Most divers are generally aware of the risks involved with scuba diving and take the proper steps to avoid them.
There are , however, times when for whatever reason things get out of whack and the unlikely may occur. You can never be too prepared and it is a great idea to at least think about potential problems and how to handle them if the “unlikely” should happen while diving .
The following article examines some of the most challenging scenarios a diver could possibly experience while diving. Each risk is examined and discussed as it relates to the possible cause, probability of occurrence as well as suggestions for avoiding them. Most importantly the piece also goes into what to actually do if you find yourself facing any one of these 15 perilous challenges while diving.
Read on for more about managing these risks below.
Stuck Autoinflator Valve
Pausing to make that minor adjustment to your buoyancy, you gently press the autoinflate button of your buoyancy compensator (BC). Instead of adding just a “puff” of air, the valve jams and begins to empty the contents of your cylinder into your BC. It’s think fast, or face an uncontrolled ascent.
Risk Factor: Rapid or uncontrolled ascent, with attendant risk of pressure-related injuries.
Likely Causes: Probably the most common cause of a stuck BC inflator valve is poor or neglected maintenance. Some divers just don’t give their BC the post-dive attention it deserves. If a BC is not rinsed or soaked after diving in salt water, salt crystals and mineral deposits can form that can later cause the valve to stick in the “on” position. Another potential cause of a stuck BC inflator valve is sand, silt or other sediment in the valve mechanism. This can occur if the device isn’t properly secured and drags on the bottom.
Avoidance: Proper care of your BC goes a long way toward preventing stuck inflator valves. After each dive, or each day of diving, thoroughly rinse and/or soak the BC in fresh water to dissolve any salt crystals and to remove sand, silt and other debris.
Dealing With It: The fastest way to solve the problem of a stuck inflator valve is to disconnect the low-pressure hose from the inflator. Failing that, grab the lanyard for the dump valve and hold it open. Should an unwanted ascent begin, continue venting the device, and flare your body to maximize drag and slow your ascent.
Grabbing hold of a stationary object such as an anchor line might allow you to sort the problem out and regain buoyancy control.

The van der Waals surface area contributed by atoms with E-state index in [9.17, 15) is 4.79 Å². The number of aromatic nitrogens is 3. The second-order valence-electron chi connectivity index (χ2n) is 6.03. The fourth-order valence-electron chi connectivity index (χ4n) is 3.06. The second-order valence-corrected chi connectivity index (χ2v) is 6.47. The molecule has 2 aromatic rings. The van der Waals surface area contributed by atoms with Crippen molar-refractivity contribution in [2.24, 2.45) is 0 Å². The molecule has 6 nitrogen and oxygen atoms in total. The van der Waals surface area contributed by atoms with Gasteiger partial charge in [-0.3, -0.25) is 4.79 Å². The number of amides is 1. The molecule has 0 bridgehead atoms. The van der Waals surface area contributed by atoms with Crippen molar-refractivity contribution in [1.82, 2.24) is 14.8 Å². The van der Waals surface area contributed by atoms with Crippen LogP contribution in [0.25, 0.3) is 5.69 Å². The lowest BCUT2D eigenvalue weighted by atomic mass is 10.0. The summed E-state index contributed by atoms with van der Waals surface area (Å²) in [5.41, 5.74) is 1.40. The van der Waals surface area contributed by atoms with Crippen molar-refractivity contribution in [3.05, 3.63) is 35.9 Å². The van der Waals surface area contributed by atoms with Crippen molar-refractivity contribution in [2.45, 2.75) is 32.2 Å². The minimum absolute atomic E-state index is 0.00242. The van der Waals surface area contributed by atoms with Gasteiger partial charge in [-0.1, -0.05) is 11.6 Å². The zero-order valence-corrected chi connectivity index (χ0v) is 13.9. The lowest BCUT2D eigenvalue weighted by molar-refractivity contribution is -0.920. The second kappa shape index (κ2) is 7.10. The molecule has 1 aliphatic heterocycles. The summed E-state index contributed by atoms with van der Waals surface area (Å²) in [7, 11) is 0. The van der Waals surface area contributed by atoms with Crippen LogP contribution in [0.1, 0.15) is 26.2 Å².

BC Won’t Inflate
While making a descent you realize you’re a wee bit heavy, so you try adding air to your BC. Nothing happens, and instead you get that sinking feeling as you begin to accelerate toward the deep blue beyond.
Risk Factor: Loss of buoyancy control, uncontrolled descent, with attendant risk of exceeding depth limits.
Likely Causes: Several problems can result when an autoinflator fails to inflate a BC. The first and most obvious is that you forgot to attach the low-pressure hose to the inflator. The second is that you ran out of air, but we’ll discuss this later. A third possibility is a mechanical malfunction or failure of the inflator valve.
Avoidance: Carefully check your dive gear prior to entering the water to verify that the low-pressure hose is connected to the inflator, and then verify that the device actually works. Recheck it once you’re in the water to make certain the hose wasn’t disconnected by the force of entering the water. To avoid mechanical problems with the valve, thoroughly rinse your BC after diving, and take it to your local dive center for professional maintenance at least yearly.
Dealing With It:
If the low-pressure hose is disconnected, reconnect it and your problem should be resolved. Plan “B” is to use the oral inflator to add air to your BC. (This is a skill that should be practiced.) Finally, if you’ve got that sinking feeling and can’t correct the problem quickly enough, ditch enough weight to establish neutral buoyancy.
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